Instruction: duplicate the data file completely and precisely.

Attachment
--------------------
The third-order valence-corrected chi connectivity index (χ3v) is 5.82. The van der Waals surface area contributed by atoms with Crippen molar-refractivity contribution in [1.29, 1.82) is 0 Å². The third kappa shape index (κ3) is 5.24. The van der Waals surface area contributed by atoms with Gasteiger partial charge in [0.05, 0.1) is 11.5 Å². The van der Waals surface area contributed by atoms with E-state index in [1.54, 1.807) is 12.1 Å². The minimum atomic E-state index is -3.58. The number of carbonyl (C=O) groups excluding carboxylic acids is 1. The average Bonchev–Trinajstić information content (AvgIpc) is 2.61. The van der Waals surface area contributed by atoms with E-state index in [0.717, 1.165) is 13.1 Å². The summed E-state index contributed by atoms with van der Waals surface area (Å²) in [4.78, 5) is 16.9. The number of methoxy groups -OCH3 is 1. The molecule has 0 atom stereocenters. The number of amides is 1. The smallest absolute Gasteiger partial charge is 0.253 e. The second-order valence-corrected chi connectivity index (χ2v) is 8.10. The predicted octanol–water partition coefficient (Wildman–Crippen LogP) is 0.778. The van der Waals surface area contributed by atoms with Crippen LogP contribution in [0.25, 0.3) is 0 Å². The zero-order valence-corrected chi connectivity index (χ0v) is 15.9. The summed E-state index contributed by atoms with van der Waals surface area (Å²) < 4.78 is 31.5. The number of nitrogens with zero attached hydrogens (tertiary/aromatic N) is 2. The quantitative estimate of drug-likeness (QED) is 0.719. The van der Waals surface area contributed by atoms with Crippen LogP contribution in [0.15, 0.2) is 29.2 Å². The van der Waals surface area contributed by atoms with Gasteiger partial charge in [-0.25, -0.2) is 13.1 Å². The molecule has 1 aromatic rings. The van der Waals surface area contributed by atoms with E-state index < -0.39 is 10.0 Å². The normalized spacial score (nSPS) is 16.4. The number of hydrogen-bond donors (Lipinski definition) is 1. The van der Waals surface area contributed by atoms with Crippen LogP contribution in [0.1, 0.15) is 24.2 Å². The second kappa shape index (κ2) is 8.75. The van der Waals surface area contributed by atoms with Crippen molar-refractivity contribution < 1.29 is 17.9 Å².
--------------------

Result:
The third-order valence-corrected chi connectivity index (χ3v) is 5.82. The van der Waals surface area contributed by atoms with Crippen molar-refractivity contribution in [1.29, 1.82) is 0 Å². The third kappa shape index (κ3) is 5.24. The van der Waals surface area contributed by atoms with Gasteiger partial charge in [0.05, 0.1) is 11.5 Å². The van der Waals surface area contributed by atoms with E-state index in [1.54, 1.807) is 12.1 Å². The minimum atomic E-state index is -3.58. The number of carbonyl (C=O) groups excluding carboxylic acids is 1. The average Bonchev–Trinajstić information content (AvgIpc) is 2.61. The van der Waals surface area contributed by atoms with E-state index in [0.717, 1.165) is 13.1 Å². The summed E-state index contributed by atoms with van der Waals surface area (Å²) in [4.78, 5) is 16.9. The number of methoxy groups -OCH3 is 1. The molecule has 0 atom stereocenters. The number of amides is 1. The smallest absolute Gasteiger partial charge is 0.253 e. The second-order valence-corrected chi connectivity index (χ2v) is 8.10. The predicted octanol–water partition coefficient (Wildman–Crippen LogP) is 0.778. The van der Waals surface area contributed by atoms with Crippen LogP contribution in [0.25, 0.3) is 0 Å². The zero-order valence-corrected chi connectivity index (χ0v) is 15.9. The summed E-state index contributed by atoms with van der Waals surface area (Å²) < 4.78 is 31.5. The number of nitrogens with zero attached hydrogens (tertiary/aromatic N) is 2. The quantitative estimate of drug-likeness (QED) is 0.719. The van der Waals surface area contributed by atoms with Crippen LogP contribution in [0.15, 0.2) is 29.2 Å². The van der Waals surface area contributed by atoms with Gasteiger partial charge in [-0.25, -0.2) is 13.1 Å². The molecule has 1 aromatic rings. The van der Waals surface area contributed by atoms with E-state index < -0.39 is 10.0 Å². The normalized spacial score (nSPS) is 16.4. The number of hydrogen-bond donors (Lipinski definition) is 1. The van der Waals surface area contributed by atoms with Crippen LogP contribution in [0.1, 0.15) is 24.2 Å². The second kappa shape index (κ2) is 8.75. The van der Waals surface area contributed by atoms with Crippen molar-refractivity contribution < 1.29 is 17.9 Å².